Dec 2013 23

The Knife - Shaking the HabitualThe Knife
Category: Electronic / Experimental
Album: Shaking the Habitual
Stars: 4
Blurb: A dense and challenging listen that lives up to its title, eschewing past formulas in favor of a truly experimental experience.


Brother/sister duo The Knife is one of the most fascinating and enigmatic bands in the electronic music scene today. Karin Dreijer-Andersson and Olof Dreijer defy convention at every turn, at first eschewing showing their faces and opting for masks. When the masks came to be too closely associated with them, they dropped them completely without any fanfare. They didn’t play live shows for years, and when they finally began to do them, they made sure to make it a distinct audio visual experience, complete with costumes, video, lights, actors, and projections. The Knife’s previous outing, 2006’s Silent Shout was a huge album with catchy, dance-friendly tracks; dark, but relatively familiar. Not to allow us to become too complacent, this year brings Shaking the Habitual, an album that is dense and challenging, and that seems to relish this fact as a marked departure from its predecessors. Those willing to put in the time and really take in the album as a whole will find that Shaking the Habitual is beautiful and refreshing, a desperately needed breath of fresh air in an environment that seems otherwise content to sacrifice artistry and experimentation for formula and accessibility.

The album kicks off with a song that serves as the ideal introduction – the mood and style is set from the first few bars of the song. “A Tooth for an Eye” is driven by tribal beats and melodic percussive instruments, and while it has a danceable beat, it’s not the sort that would get play in a club. Karin’s singing is looser and harsher, and the entire piece is more reminiscent of pagans at a drum circle than at a club full of fog machines and black lights. The warm, loose feel draws a sharp contrast to anything from the digital icy darkness of Silent Shout. “Without You My Life Would be Boring” and “Raging Lung” also lead with a distinct tribal feel. It’s interesting to see a band that has been so dependent on synths and catchy keyboard melodies instead build songs based around percussion and organic instruments, the prevalence of which, in fact, cannot be understated. Songs like “A Cherry on Top” blend light synths with a haunting, slightly out of tune guitar and scraping mechanical sounds. Add in Karin’s pitched down yet oddly lilting vocals (five minutes in), and the piece feels like a nursery rhyme that an ogre would use to soothe its terrible child.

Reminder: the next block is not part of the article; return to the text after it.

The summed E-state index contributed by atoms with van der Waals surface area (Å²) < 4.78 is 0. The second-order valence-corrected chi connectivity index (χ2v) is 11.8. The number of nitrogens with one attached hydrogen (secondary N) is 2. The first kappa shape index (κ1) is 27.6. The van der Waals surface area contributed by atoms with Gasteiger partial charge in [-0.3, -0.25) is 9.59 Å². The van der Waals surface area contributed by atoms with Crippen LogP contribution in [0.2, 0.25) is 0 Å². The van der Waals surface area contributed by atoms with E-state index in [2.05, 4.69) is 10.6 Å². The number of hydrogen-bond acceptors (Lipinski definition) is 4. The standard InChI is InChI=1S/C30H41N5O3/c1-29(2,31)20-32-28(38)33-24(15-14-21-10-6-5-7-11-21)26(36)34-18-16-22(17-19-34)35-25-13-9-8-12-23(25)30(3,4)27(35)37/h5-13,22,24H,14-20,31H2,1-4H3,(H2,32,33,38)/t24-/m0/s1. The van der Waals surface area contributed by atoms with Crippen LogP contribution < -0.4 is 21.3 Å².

One aspect of the songwriting that can make Shaking the Habitual feel challenging is the loose, jam-inspired songs. Quite a few of the songs don’t really have distinct parts – one won’t find the standard verse/chorus/verse/chorus style structure here. Instead, songs drone on; they morph and evolve and change a little bit at a time. It feels very organic, and usually it’ll be a surprise when you realize a song has been playing for nearly 10 minutes. That said, songs like “Fracking Fluid Injection” run a little too long without going anywhere in particular. When most of the songs are going to be nearly 10 minutes in length, maintaining interest is always going to be a challenge. The flip side to that is the bizarre tracks “Crake” and “Oryx,” which run for less than a minute each and seem to be noisy sound design pieces.

One final detail of note is Karin’s vocal styling on this album. Without a doubt, Shaking the Habitual contains her most varied work to date. In addition to the gender-bending pitch shifting that has become a staple of her vocals, there are screams and whispers throughout the album. Vocals are distorted to the point of unintelligibility, and then abruptly switched up in the next song. It never feels dull. The lyrics are subtle and nuanced as always, and it won’t be easy to draw a conclusion about the subject of a song upon the first listen… or second, third, or fourth, for that matter.

Shaking the Habitual is probably one of the best releases of 2013. It is the logical extension of a band that refuses to be pigeonholed or tied down to a one or two word genre. It’s not an easy listen – it’s like the electronic music equivalent of a James Joyce novel. It’s an album of contradictions. There’s a lot of beauty in it, and it’s a great work, but that doesn’t necessarily make it something people are going to pick up and read for fun. It’s twisted and vague, but putting in the time pays off. It’s not perfect, but it’s fresh and new. Get outside your comfort zone and try something new.
Track list:

  1. A Tooth for an Eye
  2. Full of Fire
  3. A Cherry on Top
  4. Without You My Life Would be Boring
  5. Wrap Your Arms Around Me
  6. Crake
  7. Raging Lung
  8. Networking
  9. Oryx
  10. Stay Out Here
  11. Fracking Fluid Injection
  12. Ready to Lose

The Knife Website
The Knife MySpace
The Knife Facebook
The Knife Twitter
Mute Records Website
Mute Records MySpace
Mute Records Facebook
Mute Records USA Twitter
Mute Records UK Twitter
Rabid Records Website
Purchase at:
Amazon CD (Standard Edition)
Amazon CD (Deluxe Edition)
Amazon MP3
Amazon Vinyl
Donald Beach (DXNero)

Leave a Comment


Do NOT follow this link or you will be banned from the site!